November 9, 2022

Princeton University Chapel’s Acoustics Are Ideal for Annual Westminster Event

MARKING A MILESTONE: Westminster Choir College of Rider University celebrates the 30th anniversary of the popular “An Evening of Readings and Carols” at Princeton University Chapel on December 9 and 10.

By Anne Levin

With the addition of high school students this year and the return of an alumni choir, Westminster Choir College of Rider University’s upcoming performances of “An Evening of Readings and Carols,” at Princeton University Chapel December 9 and 10, are truly multi-generational.

The performances, which represent Westminster students’ culminating event for the fall semester, will include a high school honor choir featuring local students who have been recommended by their choral directors. “Readings and Carols,” which regularly fills the chapel, features numerous works from the choral repertoire, several works played by the Westminster Concert Bell Choir including a transcription of “Trepak” from The Nutcracker, and more.

“This is the second year we’re having the alumni choir. But it is the first time we’re putting together a high school honor choir,” said Jason Vodicka, a graduate of Westminster Choir College, associate dean of Rider’s College of Arts and Sciences, and associate professor of music education at Westminster. “We’ve had groups like the Princeton Girlchoir and American Boychoir sing with us in the past. But we thought this year it would be worthwhile to extend it to a wider variety of students.”

“Readings and Carols” was first established by Westminster professor James Jordan and Westminster Concert Bell Choir conductor Kathleen Ebling Shaw in 1992, the same year the choir college merged with Rider University. The performance is based on the King’s College (U.K.) service, “A Festival of Nine Lessons and Carols,” which features traditional Bible texts, hymns, and prayers to celebrate the holiday season.

The event has evolved over the years. “It is truly immersive,” said Vodicka. “It does feature Christmas carols, but also other pieces of non-religious music. Instead of biblical readings, we use different ones from a variety of authors from different faith traditions.”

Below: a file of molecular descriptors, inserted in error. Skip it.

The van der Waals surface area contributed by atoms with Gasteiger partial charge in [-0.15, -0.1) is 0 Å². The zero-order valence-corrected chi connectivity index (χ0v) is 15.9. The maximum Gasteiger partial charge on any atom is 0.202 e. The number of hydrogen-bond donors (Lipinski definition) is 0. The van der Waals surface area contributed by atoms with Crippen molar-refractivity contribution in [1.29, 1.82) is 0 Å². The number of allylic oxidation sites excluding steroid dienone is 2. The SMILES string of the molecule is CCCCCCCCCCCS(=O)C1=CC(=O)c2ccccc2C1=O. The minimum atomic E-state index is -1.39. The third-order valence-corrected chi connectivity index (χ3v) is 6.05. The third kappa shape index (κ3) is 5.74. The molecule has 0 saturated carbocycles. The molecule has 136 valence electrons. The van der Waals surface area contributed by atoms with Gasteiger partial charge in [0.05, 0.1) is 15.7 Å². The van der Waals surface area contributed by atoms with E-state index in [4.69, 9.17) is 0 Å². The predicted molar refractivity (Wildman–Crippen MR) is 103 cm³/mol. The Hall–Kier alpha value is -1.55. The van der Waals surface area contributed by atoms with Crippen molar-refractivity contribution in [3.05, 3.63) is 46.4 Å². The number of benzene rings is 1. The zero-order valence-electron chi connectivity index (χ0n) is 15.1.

Part of what makes the event magical is the venue. The majestic Princeton University Chapel, built in 1928, is known for its acoustics and its Mander-Skinner organ, which “has pipe work that surrounds the entire room,” said Vodicka. “The choir literally surrounds the audience, too, and it is really something special to be in the middle of music like that.”

In the past, archival recordings of “Readings and Carols” have been made available through WWFM radio station. This year, a campaign has been launched to enable Westminster to record and televise the event, allowing audiences all over the world to experience the event.

“Since we’re celebrating 30 years, we decided to have a video recorded for the first time,” Vodicka said. “We feel like what we do is right up there with programs from other colleges, and this is a way to share that Princeton tradition more widely. The room is very dim, so there has always been an issue about whether we should supplement it with lighting. But technology is now at a point where we don’t have to do a lot to capture it. So we’re raising money for that.”

The chapel dates roughly to about the same time as the founding of Westminster, which was based in Princeton from 1932 until Rider relocated the school to its Lawrence Township campus in 2020 after attempting to sell the Princeton property.

“There is something in the aesthetic of the space that is also in common with our school,” said Vodicka. “That means a lot.”

Tickets are available at